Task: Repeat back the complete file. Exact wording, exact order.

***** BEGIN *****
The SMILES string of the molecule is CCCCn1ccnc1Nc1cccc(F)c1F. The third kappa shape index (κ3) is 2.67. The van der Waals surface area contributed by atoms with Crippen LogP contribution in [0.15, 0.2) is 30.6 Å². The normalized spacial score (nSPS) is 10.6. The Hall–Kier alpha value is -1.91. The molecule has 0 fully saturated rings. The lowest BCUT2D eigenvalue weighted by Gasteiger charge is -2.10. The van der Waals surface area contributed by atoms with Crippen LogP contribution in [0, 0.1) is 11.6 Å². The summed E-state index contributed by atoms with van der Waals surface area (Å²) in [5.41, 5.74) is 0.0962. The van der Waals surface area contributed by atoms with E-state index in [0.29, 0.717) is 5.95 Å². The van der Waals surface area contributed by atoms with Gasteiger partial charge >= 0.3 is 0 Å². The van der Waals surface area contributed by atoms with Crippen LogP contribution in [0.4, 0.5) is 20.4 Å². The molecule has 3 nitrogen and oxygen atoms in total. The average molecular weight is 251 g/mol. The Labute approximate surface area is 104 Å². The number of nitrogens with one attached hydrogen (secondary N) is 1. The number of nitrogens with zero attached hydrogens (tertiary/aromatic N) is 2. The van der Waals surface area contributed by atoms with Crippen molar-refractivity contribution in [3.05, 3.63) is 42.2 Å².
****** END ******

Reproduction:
The SMILES string of the molecule is CCCCn1ccnc1Nc1cccc(F)c1F. The third kappa shape index (κ3) is 2.67. The van der Waals surface area contributed by atoms with Crippen LogP contribution in [0.15, 0.2) is 30.6 Å². The normalized spacial score (nSPS) is 10.6. The Hall–Kier alpha value is -1.91. The molecule has 0 fully saturated rings. The lowest BCUT2D eigenvalue weighted by Gasteiger charge is -2.10. The van der Waals surface area contributed by atoms with Crippen LogP contribution in [0, 0.1) is 11.6 Å². The summed E-state index contributed by atoms with van der Waals surface area (Å²) in [5.41, 5.74) is 0.0962. The van der Waals surface area contributed by atoms with E-state index in [0.29, 0.717) is 5.95 Å². The van der Waals surface area contributed by atoms with Gasteiger partial charge >= 0.3 is 0 Å². The van der Waals surface area contributed by atoms with Crippen LogP contribution in [0.4, 0.5) is 20.4 Å². The molecule has 3 nitrogen and oxygen atoms in total. The average molecular weight is 251 g/mol. The Labute approximate surface area is 104 Å². The number of nitrogens with one attached hydrogen (secondary N) is 1. The number of nitrogens with zero attached hydrogens (tertiary/aromatic N) is 2. The van der Waals surface area contributed by atoms with Crippen molar-refractivity contribution in [3.05, 3.63) is 42.2 Å².